See Come Forth for Wildlife’s Mapestry panel for this month without having to leave your home! Each month a different panel will be on full display – so come back here to see more of this fantastic community-driven art creation!
Click on different aspects of the Mapestry below to find out more about them!
The Common Frog is easily our most recognisable amphibian. They’re found throughout Britain and Ireland, in almost any habitat where suitable breeding ponds are near by. Common Frogs have smooth skin and long legs for jumping away quickly. Garden ponds are extremely important for common frogs, particularly in urban areas.
The Wallace Monument
The National Wallace Monument sits on top of Abbey Craig, a hilltop above Stirling. It is a 67 metre tall tower which commemorates Sir William Wallace, a Scottish hero from the 13th and 14th century. Abbey Craig is said to be where William Wallace watched the gathering of the English army just before the Battle of Stirling Bridge in 1297.
Great Crested Newt
Great Crested Newts are the biggest newt species in the UK and have been around for approximately 40 million years.
They are widely distributed throughout Britain but this distribution is extremely patchy; they’re absent from Ireland and have disappeared from many sites across Europe. They are the largest of our native newt species. During the breeding season males develop a jagged crest which has a break at the base of the tail and females take on a ‘bulky’ appearance.
There are several species of bumblebee, with the most common being the red-tailed, white-tailed, buff-tailed or garden bumblebee.
Bumblebees are hairy and large, with yellow banding. If you look very closely you may be able to tell the difference between different species and identify some of the ones mentioned above!
Bees live in colonies of approximately 200 bees, with one queen. The queen will hibernate in the winter and then emerge in spring to create her nest and lay her eggs that hatch into sterile females/workers. The workers spread out and gather pollen and nectar. At the end of the season the males and new queens hatch and mate. When the new queens start to hibernate in the winter the old queens, workers and males die.
Bumblebees will only sting you if they feel threatened! They are one of the most important species as they are pollinators of many plants.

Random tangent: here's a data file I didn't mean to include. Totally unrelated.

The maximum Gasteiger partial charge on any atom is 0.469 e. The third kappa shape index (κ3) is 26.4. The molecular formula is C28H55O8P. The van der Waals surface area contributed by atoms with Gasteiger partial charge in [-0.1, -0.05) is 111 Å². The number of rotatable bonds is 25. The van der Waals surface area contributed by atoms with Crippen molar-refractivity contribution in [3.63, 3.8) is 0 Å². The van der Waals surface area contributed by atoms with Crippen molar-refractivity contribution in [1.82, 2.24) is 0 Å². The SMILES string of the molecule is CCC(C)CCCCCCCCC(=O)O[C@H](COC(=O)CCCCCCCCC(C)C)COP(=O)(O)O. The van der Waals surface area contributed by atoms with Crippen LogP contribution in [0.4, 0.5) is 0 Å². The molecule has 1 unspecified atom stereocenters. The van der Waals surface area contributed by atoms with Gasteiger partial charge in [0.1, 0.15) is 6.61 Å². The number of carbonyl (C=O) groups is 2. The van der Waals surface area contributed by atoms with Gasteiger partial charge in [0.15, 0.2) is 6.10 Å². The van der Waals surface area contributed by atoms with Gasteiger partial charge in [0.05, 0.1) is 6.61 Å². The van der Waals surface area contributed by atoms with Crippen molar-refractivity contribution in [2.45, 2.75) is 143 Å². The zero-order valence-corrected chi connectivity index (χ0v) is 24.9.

Dragonflies (suborder Anisoptera) have long, delicate, transparent wings. Their bodies are long and slender and they have two large eyes on their head. Dragonflies are very colourful such as beautiful red like the Comet Darner or yellow like the Emerald Darner.
They have two pairs of wings which they can beat together or separately, with a wing beat of 50 -90 seconds.
Tapoch Broch, also known as Torwood Broch is situated in a forest near to the town of Denny in Falkirk. In 1864 the area where the broch is was excavated, revealing that the site was not simply a mound on a hill but a 'broch', a drystone hollowed out structure that is more commonly seen in the north and northwest of Scotland.
The origin of a broch is a big controversy with some believing they are castles, others forts. What do you think they were made for?
Coccinellidae, commonly known as Ladybirds here in the United Kingdom (UK) are a family of small beetles, ranging in size from 0.8 to 88mm. The most well-known ladybirds are red with black spots, however you do get some which are brown and white or yellow and black. Ladybirds are brightly coloured to warn predators off as they are bitter in taste. There are roughly 40 species in the UK.
Robert the Bruce Statue, Bannockburn
Robert the Bruce was King of the Scots from 1306 to 1329 when he died. He won the decisive battle of Bannockburn in 1314, freeing Scotland from English rule and confirming Scottish Independence with the Treaty of Northampton in 1328.
In 1964 the statue of Robert the Bruce was commissioned by the Earl of Elgin near to the site of the Battle of Bannockburn, where the Battle of Bannockburn visitor centre now is. It was unveiled by the Queen!